Back Comments (5) Share:

Feature


Kathy (Carey Mulligan), Tommy (Andrew Garfield) and Ruth (Keira Knightley) are three very unusual children. Raised at Hailsham, an exclusive boarding school that seeks to prepare them for their place in society, the trio live a relatively idyllic full of play and artistic endeavour. While Tommy and Cathy become very close friends during their time at Hailsham, it is with Ruth that he eventually enters into a relationship. This relationship continues throughout adolescence into young adulthood, upon which they move to a cottage with a number of other ‘special’ individuals who have come from schools around the country. By this time they have discovered and accepted their role in society, but repressed feelings of jealousy conspire to split them apart and set them off down different paths. Kathy applies to be a ‘carer’ and loses touch with Tommy and Ruth for almost a decade, but when she eventually reconnects with her long-lost friends she finds that much has changed in the intervening years. Still, her feelings for Tommy have not diminished with the passage of time and seeing him again stirs up long-since buried emotions and reopens old wounds.

Right, it’s almost impossible to write a synopsis for this film that doesn’t spoil it just a little bit. Even the back of the Blu-ray slipcase says more than it should, proudly announcing something that should have been left for the viewer to discover during the course of the film. Granted it’s a fairly early discovery, but given that the film only runs for a little over ninety minutes it’s actually quite far along in plot terms. Anyway, I’m determined not to tell you anything about Never Let Me Go other than that it’s a romantic drama with a dystopian twist that features strong performances from the three leads (and the child actors that play their younger selves, come to that). Despite its females leads it’s not a feel-good film, so don’t buy/rent it expecting a gentle romance. The subject matter is actually quite thought-provoking and, well, disturbing. Personally I felt that it needed a little more backstory, but I’ve not read the novel upon which it is based so that failing could be an unavoidable one. It’s not my usual cup of tea but I found that I enjoyed the film a lot more than I expected, although I can’t see myself watching it again for some time given the relatively depressing subject matter.

Video


Never Let Me Go has a pretty terrific 2.35:1 (1080/24p AVC) widescreen transfer. It’s a nicely detailed effort, with strong textures, some great close-ups and a fine layer of grain for an extremely filmic look. The colour palette is probably best described as bleak, but it suits the depressing inevitability of the subject matter very well and it’s actually strangely attractive. Black levels are top-notch and contrast is all-but perfect, while film and digital artefacts are conspicuous by their absence. I’ve been staring at screen captures at high magnification looking for something to criticise, but concluded that such nit-picking is really unwarranted. It’s a fantastic visual effort that really needs to be seen first-hand.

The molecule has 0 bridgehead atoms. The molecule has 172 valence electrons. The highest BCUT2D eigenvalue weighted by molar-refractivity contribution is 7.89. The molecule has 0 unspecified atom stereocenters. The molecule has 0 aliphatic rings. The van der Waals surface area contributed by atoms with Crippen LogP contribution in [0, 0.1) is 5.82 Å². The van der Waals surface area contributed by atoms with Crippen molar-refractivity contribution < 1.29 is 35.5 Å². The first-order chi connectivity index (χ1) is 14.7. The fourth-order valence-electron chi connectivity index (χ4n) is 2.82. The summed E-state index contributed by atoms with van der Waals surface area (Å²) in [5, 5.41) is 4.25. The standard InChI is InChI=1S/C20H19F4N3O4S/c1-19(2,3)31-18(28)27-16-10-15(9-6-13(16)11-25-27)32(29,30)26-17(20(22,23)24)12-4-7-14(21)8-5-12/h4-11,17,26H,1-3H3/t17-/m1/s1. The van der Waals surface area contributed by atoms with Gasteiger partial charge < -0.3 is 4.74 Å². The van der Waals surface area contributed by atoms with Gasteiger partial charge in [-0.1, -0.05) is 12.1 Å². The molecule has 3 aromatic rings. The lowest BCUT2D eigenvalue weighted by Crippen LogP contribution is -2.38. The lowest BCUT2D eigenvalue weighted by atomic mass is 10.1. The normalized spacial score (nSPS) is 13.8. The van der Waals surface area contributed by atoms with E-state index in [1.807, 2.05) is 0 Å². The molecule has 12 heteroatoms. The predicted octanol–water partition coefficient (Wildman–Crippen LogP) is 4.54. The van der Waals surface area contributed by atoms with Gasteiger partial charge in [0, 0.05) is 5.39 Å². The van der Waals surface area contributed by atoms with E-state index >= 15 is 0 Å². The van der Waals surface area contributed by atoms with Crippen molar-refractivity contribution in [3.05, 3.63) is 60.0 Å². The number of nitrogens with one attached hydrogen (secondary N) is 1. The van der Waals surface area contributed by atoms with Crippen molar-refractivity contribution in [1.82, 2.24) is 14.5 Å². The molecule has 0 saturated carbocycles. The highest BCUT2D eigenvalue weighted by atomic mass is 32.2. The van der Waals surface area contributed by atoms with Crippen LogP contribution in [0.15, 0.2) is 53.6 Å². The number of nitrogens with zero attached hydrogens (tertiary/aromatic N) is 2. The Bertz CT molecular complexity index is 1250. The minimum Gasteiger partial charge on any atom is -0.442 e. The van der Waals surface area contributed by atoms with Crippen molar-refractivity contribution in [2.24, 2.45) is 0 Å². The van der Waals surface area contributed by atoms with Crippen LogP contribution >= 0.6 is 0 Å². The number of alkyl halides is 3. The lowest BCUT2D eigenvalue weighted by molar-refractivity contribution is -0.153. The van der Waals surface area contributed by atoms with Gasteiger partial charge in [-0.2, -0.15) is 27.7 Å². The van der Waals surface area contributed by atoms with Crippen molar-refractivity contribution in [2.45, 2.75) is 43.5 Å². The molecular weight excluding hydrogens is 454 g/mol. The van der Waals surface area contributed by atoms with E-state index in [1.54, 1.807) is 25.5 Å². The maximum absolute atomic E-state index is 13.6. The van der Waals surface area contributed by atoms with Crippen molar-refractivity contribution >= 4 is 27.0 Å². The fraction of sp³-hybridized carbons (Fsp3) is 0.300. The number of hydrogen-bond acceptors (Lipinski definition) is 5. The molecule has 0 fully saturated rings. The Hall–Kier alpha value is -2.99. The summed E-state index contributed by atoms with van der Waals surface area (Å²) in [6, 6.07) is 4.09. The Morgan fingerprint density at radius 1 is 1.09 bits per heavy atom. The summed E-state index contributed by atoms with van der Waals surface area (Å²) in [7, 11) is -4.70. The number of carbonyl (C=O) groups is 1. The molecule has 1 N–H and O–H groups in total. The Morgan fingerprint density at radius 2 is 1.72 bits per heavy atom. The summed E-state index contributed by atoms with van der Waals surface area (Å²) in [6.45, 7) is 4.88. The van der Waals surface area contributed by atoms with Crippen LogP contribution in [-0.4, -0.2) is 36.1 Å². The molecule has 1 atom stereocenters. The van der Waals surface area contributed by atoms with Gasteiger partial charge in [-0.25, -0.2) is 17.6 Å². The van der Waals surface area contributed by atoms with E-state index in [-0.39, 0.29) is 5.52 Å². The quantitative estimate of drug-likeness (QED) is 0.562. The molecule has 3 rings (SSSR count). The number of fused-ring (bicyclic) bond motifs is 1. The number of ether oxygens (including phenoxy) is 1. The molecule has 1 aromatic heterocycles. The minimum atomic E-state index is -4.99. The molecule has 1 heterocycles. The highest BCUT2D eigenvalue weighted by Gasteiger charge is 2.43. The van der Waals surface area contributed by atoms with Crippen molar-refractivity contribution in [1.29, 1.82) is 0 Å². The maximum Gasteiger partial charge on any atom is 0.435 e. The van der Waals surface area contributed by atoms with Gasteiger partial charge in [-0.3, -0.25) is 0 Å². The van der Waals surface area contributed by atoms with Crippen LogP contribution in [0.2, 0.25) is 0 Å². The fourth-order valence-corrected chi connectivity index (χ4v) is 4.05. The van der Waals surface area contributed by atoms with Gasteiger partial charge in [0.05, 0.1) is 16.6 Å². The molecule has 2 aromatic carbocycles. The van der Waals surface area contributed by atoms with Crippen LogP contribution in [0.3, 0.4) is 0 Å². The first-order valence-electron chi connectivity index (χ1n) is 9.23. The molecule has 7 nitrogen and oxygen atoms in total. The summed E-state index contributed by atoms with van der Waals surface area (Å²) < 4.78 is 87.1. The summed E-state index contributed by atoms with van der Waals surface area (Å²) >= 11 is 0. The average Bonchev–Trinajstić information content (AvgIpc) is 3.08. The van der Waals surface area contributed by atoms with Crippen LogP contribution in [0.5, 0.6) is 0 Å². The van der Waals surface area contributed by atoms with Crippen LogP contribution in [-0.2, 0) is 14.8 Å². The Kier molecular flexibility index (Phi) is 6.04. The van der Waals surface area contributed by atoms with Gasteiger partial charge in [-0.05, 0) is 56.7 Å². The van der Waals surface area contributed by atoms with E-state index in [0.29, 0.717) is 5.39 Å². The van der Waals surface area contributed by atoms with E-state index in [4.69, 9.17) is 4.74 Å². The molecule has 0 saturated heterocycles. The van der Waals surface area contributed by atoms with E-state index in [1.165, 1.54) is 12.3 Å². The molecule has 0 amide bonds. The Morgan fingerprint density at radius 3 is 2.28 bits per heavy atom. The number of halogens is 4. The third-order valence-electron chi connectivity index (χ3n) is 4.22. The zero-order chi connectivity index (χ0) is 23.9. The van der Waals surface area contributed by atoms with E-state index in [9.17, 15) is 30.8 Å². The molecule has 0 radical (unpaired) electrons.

Audio


The DTS-HD Master Audio 5.1 soundtrack is quite understated but it does its job well. There are some nice ambient touches—mainly during the earlier scenes set at the school in which children laugh and play—but don’t go expecting a constant flurry of activity. The track is generally a talkie affair with strong, clear dialogue that is perfectly balanced in the mix. The majority of the surround utilisation comes in the form of Rachel Portman’s score, which often sweeps you away on a sea of melancholy. As I’ve said before a soundtrack doesn’t have to be filled with loud explosions and obvious panning effects to be effective and Never Let Me  Go’s mix is yet another fine example of ‘less is more’.

Extras


The main attraction here is a thirty-minute making of featurette entitled ‘The Secrets of Never Let Me Go’ which, as the name implies, features plenty of discussion about the book, the adaptation and the creative process with the cast and crew. The rest of the extras aren’t quiote as exciting (from my perspective), as they include three still galleries (Mark Romanek's On-Set Photography, Tommy's Art, National Donor Programme and Hailsham Campaign) and a theatrical trailer. Not the strongest collection of supplemental material then, but there’s still some interesting information to be gleaned from the featurette.

Overall


Never Let Me Go isn't exactly an enjoyable film due to the rather bleak subject matter, but it is a well-acted, lovingly crafted tale that holds your attention from start to finish. I do think that it could have benefitted from revealing a little more about the larger world surrounding the characters, but as it is an adaptation that might very well be a ‘limitation’ of the source material (I haven’t read the book). The Blu-ray might not win any awards for its bonus material but the same cannot be said of the visuals, which are absolutely great (and the audio is no slouch either). Fans of the film will no doubt love this presentation and I feel confident in recommending it as a blind-buy or rental for those not adverse to films that don’t come conform to the usual archetypes.

* Note: The images below are taken from the Blu-ray release and resized for the page. Full-resolution captures are available by clicking individual images, but due to .jpg compression they are not necessarily representative of the quality of the transfer.

 Never Let Me Go Technical Review
 Never Let Me Go Technical Review
 Never Let Me Go Technical Review
 Never Let Me Go Technical Review
 Never Let Me Go Technical Review
 Never Let Me Go Technical Review
 Never Let Me Go Technical Review
 Never Let Me Go Technical Review


Links: